View Vetwebsites Articles
Important information about Rabies and who to prevent it
Rabies, a fatal disease of humans and all other mammals, is caused by a virus which has been associated with animal bites for more than 3 000 years and it is the oldest infectious disease known to medical science. Dogs have long been recognised as the main transmitters of the disease to people. When compared with other formidable human diseases such as Bubonic Plague and Smallpox, and animal diseases such as Rinderpest and Anthrax, Rabies has probably never caused comparably high numbers of deaths in humans and animals. However, the horrendous manner in which Rabies manifests itself in its victims
New puppies and kittens - Part 2 of 3
Pregnancy, birth and aftercare
Dogs are on average pregnant for 63 days after fertilisation has taken place. It may be difficult to determine exactly when a bitch fell pregnant if multiple matings took place over a number of days and therefore pregnancy may seem to be longer than 63 days, sometimes up to 72 days. Sperm can also stay alive in the female genital tract for a few days and therefore fertilisation may happen a day or two or even up to a few days after mating.
New puppies and kittens - Part 1 of 3
Heat and Mating in dogs and cats
Few things in life are cuter than a puppy or kitten! If you would like to let your dog or cat have a litter of puppies or kittens there are a number of things you need to know in preparation for the process.
Urination problems in cats - Part 2 of 2
Territorial marking and Urine elimination
In part 1 of this article we looked at the difference between urine marking and inappropriate elimination in cats, and urine marking was discussed in more depth. In this article we will look at the reasons for inappropriate elimination as well as the diagnosis and treatment of both inappropriate elimination and urine marking.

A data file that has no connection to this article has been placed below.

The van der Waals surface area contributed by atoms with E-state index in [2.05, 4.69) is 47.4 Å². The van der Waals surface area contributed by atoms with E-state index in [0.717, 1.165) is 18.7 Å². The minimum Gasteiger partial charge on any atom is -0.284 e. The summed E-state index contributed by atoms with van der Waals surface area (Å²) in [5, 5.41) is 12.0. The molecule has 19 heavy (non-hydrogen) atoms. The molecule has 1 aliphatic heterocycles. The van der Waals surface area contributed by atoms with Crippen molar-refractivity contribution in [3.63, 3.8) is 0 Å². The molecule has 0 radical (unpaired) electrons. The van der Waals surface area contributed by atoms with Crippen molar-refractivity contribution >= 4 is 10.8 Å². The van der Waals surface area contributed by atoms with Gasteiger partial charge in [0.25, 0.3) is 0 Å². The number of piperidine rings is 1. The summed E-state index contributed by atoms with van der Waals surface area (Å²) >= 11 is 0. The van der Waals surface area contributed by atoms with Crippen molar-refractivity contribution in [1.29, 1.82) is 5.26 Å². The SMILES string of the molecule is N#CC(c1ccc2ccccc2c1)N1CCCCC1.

Urination problems in cats - Part 1 of 2
Territorial marking and Urine elimination
Ask any cat owner and they will tell you that cats are not just small little dogs. So naturally a fair amount of the medical problems cats suffer from are unique to this species. In this two-part series we are going to explore one of the more common problems that affect cats.
Getting the most from your visit to the vet
Visit to the vet
Everybody wants value for money. No one will deny that it is no different when taking your pets to the vet. We love our four legged and feathered friends dearly, but like everything else in life, most of us have to budget for their expenses, and make sure we derive as much value out of a visit to the vet as possible.
Poisoning in Pets - Part 2 of 2
We know that rat poison will kill a rat, but….., “Will it harm my cat or dog?” people often ask the vet? The answer is an emphatic YES. As a matter of fact, there are quite a few other common household items which can be lethal for dogs, cats, pet birds and pocket pets like hamsters and mice.
Poisoning in Pets - Part 1 of 2
“Surely if a medicine is safe for use in humans it should be safe for use in my pet”, vets often hear from pet owners. Nothing could be further from the truth and some human medicines and even some fruit and vegetables and sweets daily eaten by humans, can be deadly to our dogs, cats, pet birds and pocket pets like hamsters and mice.
Battle of the Bulge
Most people, at some point in time, struggle to shed some extra weight. Obesity in humans has reached epidemic proportions and in a study released two years ago, South Africans were classified as the third fattest people on earth. Worse than this, is the fact that obesity in pets is following this trend and fast becoming a disease on its own. Some studies show that more than 50 % of pets are overweight. This alarming figure effectively means we are “killing our pets with kindness.” Obesity is defined as an accumulation of excessive amounts of body fat. Body fat increases
We're all going on a Summer Holiday
Traveling with your pets
Going on holiday is always fun but we must never forget or neglect our pets in the excitement leading up to a well-deserved vacation.
When going on holiday find someone to look after your pets while you are away. It will be a good idea either to get a house sitter or place your pets in a kennel over the holidays as medical problems can just as easily arise when you are not at home. Giving the vet notice of your impending holiday and making arrangements for someone to take your pets there in case of an emergency is an